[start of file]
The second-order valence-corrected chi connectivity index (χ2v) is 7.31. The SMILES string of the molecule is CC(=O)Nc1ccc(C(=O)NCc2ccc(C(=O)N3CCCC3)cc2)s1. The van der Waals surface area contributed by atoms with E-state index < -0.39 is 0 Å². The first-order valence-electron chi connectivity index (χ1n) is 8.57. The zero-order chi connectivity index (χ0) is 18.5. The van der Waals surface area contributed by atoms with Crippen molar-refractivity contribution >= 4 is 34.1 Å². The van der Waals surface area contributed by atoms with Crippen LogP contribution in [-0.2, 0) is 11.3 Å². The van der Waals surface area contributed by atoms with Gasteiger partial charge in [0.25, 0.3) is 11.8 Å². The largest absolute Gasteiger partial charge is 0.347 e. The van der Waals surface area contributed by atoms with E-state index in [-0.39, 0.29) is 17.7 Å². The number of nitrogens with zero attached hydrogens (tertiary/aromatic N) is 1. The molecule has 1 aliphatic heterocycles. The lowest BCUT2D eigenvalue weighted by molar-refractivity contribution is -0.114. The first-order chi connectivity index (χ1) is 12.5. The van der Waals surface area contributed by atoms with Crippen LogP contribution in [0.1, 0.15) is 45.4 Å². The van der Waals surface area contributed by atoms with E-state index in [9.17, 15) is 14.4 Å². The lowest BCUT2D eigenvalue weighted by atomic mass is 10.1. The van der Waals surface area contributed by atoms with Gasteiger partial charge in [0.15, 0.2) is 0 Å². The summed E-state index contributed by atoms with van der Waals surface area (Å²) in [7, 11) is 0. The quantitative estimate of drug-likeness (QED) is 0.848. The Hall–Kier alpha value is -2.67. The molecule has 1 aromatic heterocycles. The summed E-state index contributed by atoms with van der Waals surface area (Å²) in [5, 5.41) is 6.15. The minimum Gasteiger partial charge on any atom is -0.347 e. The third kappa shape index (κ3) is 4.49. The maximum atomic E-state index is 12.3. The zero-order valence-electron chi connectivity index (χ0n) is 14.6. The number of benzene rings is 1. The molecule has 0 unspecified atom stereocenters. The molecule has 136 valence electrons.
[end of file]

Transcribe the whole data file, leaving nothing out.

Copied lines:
The second-order valence-corrected chi connectivity index (χ2v) is 7.31. The SMILES string of the molecule is CC(=O)Nc1ccc(C(=O)NCc2ccc(C(=O)N3CCCC3)cc2)s1. The van der Waals surface area contributed by atoms with E-state index < -0.39 is 0 Å². The first-order valence-electron chi connectivity index (χ1n) is 8.57. The zero-order chi connectivity index (χ0) is 18.5. The van der Waals surface area contributed by atoms with Crippen molar-refractivity contribution >= 4 is 34.1 Å². The van der Waals surface area contributed by atoms with Crippen LogP contribution in [-0.2, 0) is 11.3 Å². The van der Waals surface area contributed by atoms with Gasteiger partial charge in [0.25, 0.3) is 11.8 Å². The largest absolute Gasteiger partial charge is 0.347 e. The van der Waals surface area contributed by atoms with E-state index in [-0.39, 0.29) is 17.7 Å². The number of nitrogens with zero attached hydrogens (tertiary/aromatic N) is 1. The molecule has 1 aliphatic heterocycles. The lowest BCUT2D eigenvalue weighted by molar-refractivity contribution is -0.114. The first-order chi connectivity index (χ1) is 12.5. The van der Waals surface area contributed by atoms with Crippen LogP contribution in [0.1, 0.15) is 45.4 Å². The van der Waals surface area contributed by atoms with E-state index in [9.17, 15) is 14.4 Å². The lowest BCUT2D eigenvalue weighted by atomic mass is 10.1. The van der Waals surface area contributed by atoms with Gasteiger partial charge in [0.15, 0.2) is 0 Å². The summed E-state index contributed by atoms with van der Waals surface area (Å²) in [7, 11) is 0. The quantitative estimate of drug-likeness (QED) is 0.848. The Hall–Kier alpha value is -2.67. The molecule has 1 aromatic heterocycles. The summed E-state index contributed by atoms with van der Waals surface area (Å²) in [5, 5.41) is 6.15. The minimum Gasteiger partial charge on any atom is -0.347 e. The third kappa shape index (κ3) is 4.49. The maximum atomic E-state index is 12.3. The zero-order valence-electron chi connectivity index (χ0n) is 14.6. The number of benzene rings is 1. The molecule has 0 unspecified atom stereocenters. The molecule has 136 valence electrons.